At sunset, tall silvery red gum trees cast long shadows across the golden surface of the Murray River. This leisurely cruise takes you through the sunbaked landscapes of South Australia. By day, the boat glides past scenery that ranges from sheer limestone cliffs to fragrant, golden-green citrus fruit orchards. In the evening, you disembark to spend the night in one of a succession of comfortable hotels. You may also see an excited angler landing a Murray cod, one of the world’s largest freshwater fish, which regularly grows to more than 3 feet (1 meter) in length.
Featuring 120 new destinations, this best-selling inspirational travel guide reveals 500 celebrated and lesser-known destinations around the globe, from ocean cruises in Antarctica to horse treks in the Andes. Completely revised and updated for its 10th anniversary.
Compiled from the favorite trips of National Geographic's legendary travel writers, this fully updated, 10th anniversary edition of Journeys of a Lifetime spans the globe to highlight the best of the world's most celebrated and lesser-known sojourns. Offering a diverse array of possibilities, every continent and possible form of transport is covered, illustrated with glorious color photographs. With 16 new pages; new destinations like Cartegena, Colombia; and updated information throughout, this timely new edition is the perfect resource for travelers who crave adventurous trips--from trekking the heights of Mt. Kilimanjaro in Tanzania to mountain biking in Transylvania--and those searching for more specific experiences (the world's top small cruises, hot new museums around the world, secrets for following in the footsteps of film and TV heroes, and more). Each chapter features stunning photography, full-color maps, and practical tips, including how to get there, when to visit, and how to make the most of your journey.
Informative and inspiring, this luxurious volume is a lifelong resource that readers will treasure for years to come.
“…this is a beautiful, well-constructed coffee table book. It’s clearly intended to serve as inspiration for future trips, rather than a detailed logistical guide…it was exactly the information I needed to decide if I was potentially interested in each trip.” –Doing Dewey Decimal
“This lovely book will have you fantasizing about all the trips you never knew you wanted to take.” –A Bookish Way of Life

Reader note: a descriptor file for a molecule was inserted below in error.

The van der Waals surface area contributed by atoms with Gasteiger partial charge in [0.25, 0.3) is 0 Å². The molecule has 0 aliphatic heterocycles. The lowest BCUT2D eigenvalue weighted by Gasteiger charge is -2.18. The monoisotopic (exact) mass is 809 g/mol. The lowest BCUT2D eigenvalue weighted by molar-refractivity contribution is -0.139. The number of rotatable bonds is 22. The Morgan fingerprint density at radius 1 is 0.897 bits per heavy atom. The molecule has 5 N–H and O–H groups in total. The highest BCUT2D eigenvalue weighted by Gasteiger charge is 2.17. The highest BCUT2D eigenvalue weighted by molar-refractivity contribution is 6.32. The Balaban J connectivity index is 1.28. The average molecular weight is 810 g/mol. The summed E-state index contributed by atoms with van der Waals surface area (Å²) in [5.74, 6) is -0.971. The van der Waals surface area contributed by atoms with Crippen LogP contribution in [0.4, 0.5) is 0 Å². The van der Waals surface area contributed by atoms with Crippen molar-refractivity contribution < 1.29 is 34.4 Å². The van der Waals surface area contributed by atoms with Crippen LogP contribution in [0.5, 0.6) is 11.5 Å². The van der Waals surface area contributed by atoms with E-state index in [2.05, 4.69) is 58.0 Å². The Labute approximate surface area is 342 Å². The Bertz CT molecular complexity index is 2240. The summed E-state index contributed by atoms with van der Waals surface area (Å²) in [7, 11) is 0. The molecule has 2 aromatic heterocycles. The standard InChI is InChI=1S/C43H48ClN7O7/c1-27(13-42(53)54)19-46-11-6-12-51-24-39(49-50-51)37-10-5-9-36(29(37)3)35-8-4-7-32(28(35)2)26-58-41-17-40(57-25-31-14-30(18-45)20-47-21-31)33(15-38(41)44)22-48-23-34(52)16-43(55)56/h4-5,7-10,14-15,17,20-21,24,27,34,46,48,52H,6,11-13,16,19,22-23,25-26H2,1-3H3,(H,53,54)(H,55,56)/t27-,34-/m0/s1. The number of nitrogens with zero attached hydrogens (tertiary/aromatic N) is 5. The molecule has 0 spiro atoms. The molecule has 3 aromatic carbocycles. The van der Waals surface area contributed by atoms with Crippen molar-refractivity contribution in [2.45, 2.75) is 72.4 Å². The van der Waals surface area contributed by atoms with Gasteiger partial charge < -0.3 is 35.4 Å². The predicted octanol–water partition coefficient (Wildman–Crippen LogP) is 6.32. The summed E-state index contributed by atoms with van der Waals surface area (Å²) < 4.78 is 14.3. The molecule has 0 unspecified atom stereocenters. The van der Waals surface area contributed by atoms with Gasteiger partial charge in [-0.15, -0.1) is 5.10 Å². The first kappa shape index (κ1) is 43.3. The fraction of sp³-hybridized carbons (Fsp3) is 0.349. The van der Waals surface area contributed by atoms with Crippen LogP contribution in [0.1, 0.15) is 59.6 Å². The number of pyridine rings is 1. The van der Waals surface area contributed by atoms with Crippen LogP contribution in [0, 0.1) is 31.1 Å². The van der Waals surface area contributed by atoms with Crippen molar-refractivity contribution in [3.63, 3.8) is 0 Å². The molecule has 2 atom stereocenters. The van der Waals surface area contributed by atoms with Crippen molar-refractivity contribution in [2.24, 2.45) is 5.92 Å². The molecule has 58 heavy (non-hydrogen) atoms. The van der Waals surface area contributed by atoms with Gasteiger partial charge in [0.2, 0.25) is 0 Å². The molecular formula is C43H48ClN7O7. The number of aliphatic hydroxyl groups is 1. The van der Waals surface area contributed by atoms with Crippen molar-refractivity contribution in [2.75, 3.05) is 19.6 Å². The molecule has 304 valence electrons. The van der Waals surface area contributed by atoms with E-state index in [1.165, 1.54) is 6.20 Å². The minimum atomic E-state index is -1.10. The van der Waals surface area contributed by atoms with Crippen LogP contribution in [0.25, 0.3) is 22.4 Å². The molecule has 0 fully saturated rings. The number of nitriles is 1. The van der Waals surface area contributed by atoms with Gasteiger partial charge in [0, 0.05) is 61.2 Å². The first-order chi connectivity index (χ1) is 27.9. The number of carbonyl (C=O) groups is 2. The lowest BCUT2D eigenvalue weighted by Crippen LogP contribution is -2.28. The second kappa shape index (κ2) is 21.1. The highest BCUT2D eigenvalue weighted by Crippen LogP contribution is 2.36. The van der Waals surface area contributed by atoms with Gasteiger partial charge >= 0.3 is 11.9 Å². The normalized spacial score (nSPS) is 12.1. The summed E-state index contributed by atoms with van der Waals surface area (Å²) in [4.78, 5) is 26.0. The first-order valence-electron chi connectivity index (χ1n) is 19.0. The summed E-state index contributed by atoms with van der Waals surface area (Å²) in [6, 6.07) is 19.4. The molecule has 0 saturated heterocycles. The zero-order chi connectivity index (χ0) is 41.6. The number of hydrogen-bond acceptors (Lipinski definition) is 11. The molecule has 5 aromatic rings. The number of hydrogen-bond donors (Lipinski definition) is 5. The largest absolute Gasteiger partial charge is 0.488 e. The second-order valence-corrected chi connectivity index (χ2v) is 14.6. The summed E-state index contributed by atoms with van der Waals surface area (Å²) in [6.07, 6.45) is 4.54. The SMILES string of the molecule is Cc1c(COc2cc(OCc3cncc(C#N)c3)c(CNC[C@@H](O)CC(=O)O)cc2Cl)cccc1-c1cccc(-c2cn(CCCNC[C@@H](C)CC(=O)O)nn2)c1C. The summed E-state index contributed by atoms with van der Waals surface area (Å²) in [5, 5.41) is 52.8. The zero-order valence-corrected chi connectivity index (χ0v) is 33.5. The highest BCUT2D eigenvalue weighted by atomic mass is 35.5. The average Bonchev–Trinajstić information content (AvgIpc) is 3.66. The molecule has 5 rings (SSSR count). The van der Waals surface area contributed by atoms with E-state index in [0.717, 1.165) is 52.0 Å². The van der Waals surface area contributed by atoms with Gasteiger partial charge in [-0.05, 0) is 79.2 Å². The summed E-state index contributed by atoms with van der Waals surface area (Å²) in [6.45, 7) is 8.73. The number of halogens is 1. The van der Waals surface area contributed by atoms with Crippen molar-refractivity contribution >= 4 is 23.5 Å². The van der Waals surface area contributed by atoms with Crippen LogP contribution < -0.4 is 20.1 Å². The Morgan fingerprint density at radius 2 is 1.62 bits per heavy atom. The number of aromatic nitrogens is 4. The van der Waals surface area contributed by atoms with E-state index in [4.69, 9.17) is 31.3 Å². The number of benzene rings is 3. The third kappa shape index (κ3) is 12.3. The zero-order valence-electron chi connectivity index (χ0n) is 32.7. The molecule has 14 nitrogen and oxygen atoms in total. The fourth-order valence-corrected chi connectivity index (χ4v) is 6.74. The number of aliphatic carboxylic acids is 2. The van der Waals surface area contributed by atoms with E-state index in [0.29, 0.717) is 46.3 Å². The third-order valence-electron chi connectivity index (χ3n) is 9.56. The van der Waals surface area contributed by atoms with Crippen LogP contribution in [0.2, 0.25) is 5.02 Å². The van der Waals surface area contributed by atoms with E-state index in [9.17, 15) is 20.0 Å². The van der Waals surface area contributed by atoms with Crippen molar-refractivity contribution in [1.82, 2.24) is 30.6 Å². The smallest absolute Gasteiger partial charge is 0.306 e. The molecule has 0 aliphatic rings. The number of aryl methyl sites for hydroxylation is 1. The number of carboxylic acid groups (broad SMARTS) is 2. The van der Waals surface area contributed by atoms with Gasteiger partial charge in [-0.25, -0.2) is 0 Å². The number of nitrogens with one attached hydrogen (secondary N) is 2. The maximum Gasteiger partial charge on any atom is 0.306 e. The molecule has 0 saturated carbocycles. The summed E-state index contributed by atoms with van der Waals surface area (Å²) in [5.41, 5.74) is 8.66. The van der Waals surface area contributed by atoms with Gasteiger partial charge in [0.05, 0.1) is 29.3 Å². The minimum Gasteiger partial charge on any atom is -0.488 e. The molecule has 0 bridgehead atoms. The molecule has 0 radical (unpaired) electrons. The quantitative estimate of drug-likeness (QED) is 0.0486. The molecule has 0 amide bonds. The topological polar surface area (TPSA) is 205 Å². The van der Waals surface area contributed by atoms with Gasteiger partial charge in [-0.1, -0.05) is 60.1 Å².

“This book is all about being human – it’s about experiences and quenching our thirst for adventure and our curiosity about the past…literally makes you want to fly out of your seat and go somewhere you have never been…5 stars, I love it.”
—Ms. Nose in a Book
“Reading Journeys of a Lifetime is total wish-fulfillment for practically every travel junkie there is.” –Jathan and Heather
“I have seen so many breath taking pictures within this book that if I could I'd hop on a plane and travel far and wide to see them all.”
“The photography is exquisite - swipe to mooch and take a look yourself. I honestly didn't know which part of the book to share with you but I've tried! ???? It makes me want to pack my bags and go travel the world.” –Instagram: @theclubofbooks
GEORGE STONE is editor in chief of National Geographic Traveler. An avid explorer and passionate storyteller, Stone views travel as a tool for transformation and for connecting wtih other cultures, principles that help guide his editorial mission statement. As a National Geographic Traveler magazine writer and editor for 18 years, he has written and edited articles that have received awards from the North American Travel Journalists Association and the Society of American Travel Writers. Stone is the author of three books: From Mist and Stone: The Folklore of the Celts and Vikings; Raging Forces: Life on a Violent Planet; and Extreme Earth: A Journey Through the World's Most Dangerously Beautiful Places.